One month into the term, we asked for a tutor to work with Clark after school for twenty minutes each day to organize his backpack for the evening.  They came back to us with a proposal: Ms. X had volunteered to work with Clark.  She believed she could help him, and I suspect she wanted a chance at redemption, for Clark and herself.  It was a genius move for them both, and it helped heal Clark’s wounds.  His counselor was as happy with the outcome as his parents.

If only salve for the soul could solve the overall issues, though, and it could not.  The differences between Clark and his peers were becoming more pronounced.

Up until the middle of sixth grade, Clark had attended the same school.  He was friends with the same kids he had played with since his two days of kindergarten.  His class and school were small, and his oddities were absorbed lovingly into the “family.”  These oddities included things like long silences or drawn-out, “uh, yeaahhhhhhs” to fill his gaps.  He took to using catch phrases – and they caught on like wildfire with his classmates – in lieu of following conversations and making appropriate remarks.  “Um, I like cheese.”  “Well, yeah, I’m a monkey.”  Everyone loved him.

And then we moved to Texas in the middle of sixth grade, and his father and I divorced.

Clark moved into a public school with nearly 500 kids – the size of his pre-k to 12 Caribbean private school  — in just his grade.  Unbeknownst to us, he was entering the height of his social difficulties.   He did not attach; he did not make friends.  He did not do homework.  He missed in-school assignments.  He relied more heavily on the books and computer.  He played on team sports, but he did no other physical activity.  He gained weight.  He lied.  He lied and lied and lied and lied and lied and homework and schoolwork.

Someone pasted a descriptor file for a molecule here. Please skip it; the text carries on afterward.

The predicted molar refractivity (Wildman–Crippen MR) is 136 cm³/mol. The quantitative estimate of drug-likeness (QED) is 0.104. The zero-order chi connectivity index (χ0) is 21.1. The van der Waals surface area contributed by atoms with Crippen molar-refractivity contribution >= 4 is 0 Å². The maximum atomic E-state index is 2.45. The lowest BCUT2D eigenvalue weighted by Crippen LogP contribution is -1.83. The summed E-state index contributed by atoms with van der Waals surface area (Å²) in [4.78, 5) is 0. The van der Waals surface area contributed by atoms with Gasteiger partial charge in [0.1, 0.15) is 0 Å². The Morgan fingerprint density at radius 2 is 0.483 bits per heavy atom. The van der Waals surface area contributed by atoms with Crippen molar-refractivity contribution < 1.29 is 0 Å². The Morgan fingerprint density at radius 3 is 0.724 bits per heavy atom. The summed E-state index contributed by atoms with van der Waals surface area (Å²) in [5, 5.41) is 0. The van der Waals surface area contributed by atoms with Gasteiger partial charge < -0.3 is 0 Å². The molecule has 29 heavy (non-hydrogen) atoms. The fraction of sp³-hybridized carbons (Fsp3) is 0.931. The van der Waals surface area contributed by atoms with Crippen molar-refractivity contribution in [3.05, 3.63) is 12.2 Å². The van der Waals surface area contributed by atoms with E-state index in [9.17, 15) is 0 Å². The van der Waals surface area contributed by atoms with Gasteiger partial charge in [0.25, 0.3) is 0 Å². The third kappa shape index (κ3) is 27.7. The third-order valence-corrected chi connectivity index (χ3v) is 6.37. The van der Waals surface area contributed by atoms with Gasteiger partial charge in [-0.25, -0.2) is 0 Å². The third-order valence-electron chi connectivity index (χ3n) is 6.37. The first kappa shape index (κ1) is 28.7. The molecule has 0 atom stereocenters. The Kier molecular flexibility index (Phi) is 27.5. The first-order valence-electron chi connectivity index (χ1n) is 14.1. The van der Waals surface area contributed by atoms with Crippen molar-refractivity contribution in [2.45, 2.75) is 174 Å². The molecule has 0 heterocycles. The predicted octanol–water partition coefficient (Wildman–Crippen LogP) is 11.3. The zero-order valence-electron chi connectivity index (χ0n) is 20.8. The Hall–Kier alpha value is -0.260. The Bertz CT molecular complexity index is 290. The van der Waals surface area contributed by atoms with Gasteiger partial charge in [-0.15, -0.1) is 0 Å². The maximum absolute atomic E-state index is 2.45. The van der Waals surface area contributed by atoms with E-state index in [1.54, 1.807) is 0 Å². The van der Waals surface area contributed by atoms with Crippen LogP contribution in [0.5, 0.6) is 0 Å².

We started him with a new psychologist in Houston, to address ALL the issues — the divorce, the “ADHD-like behaviors.”   Clark’s resilience, actually, was amazing, and the psychologist pronounced him well-adjusted to the family situation.  The “diagnosis” was almost exactly the same regarding the ADHD, and the treatment prescribed the same as well.  Some day I will blog in more depth about his middle school years, because these two short paragraphs do not do it justice; to write about the steps we took to help him develop organizational and life skills would take 3000 words itself.  I developed a continuous stream of communication with moderate to excellent teachers who did the best they could, and I appreciated it.  Clark survived.

Every new person who came into Clark’s life thought they could “fix” him, or, rather, his behaviors.  They meant it lovingly, but the assumption was always that he was just somehow getting the better of his parents.  Even as I hoped each one would succeed, I felt relief at their failures, as I escaped exposure as a bad parent.

Through middle school, Clark eased himself out of athletics.  He was on the teams…but not in the action.  It was like he had the best seat in the house to watch a lacrosse game in 3D, standing in the middle of the field.  In a way, participation in team sports was a metaphor for his life.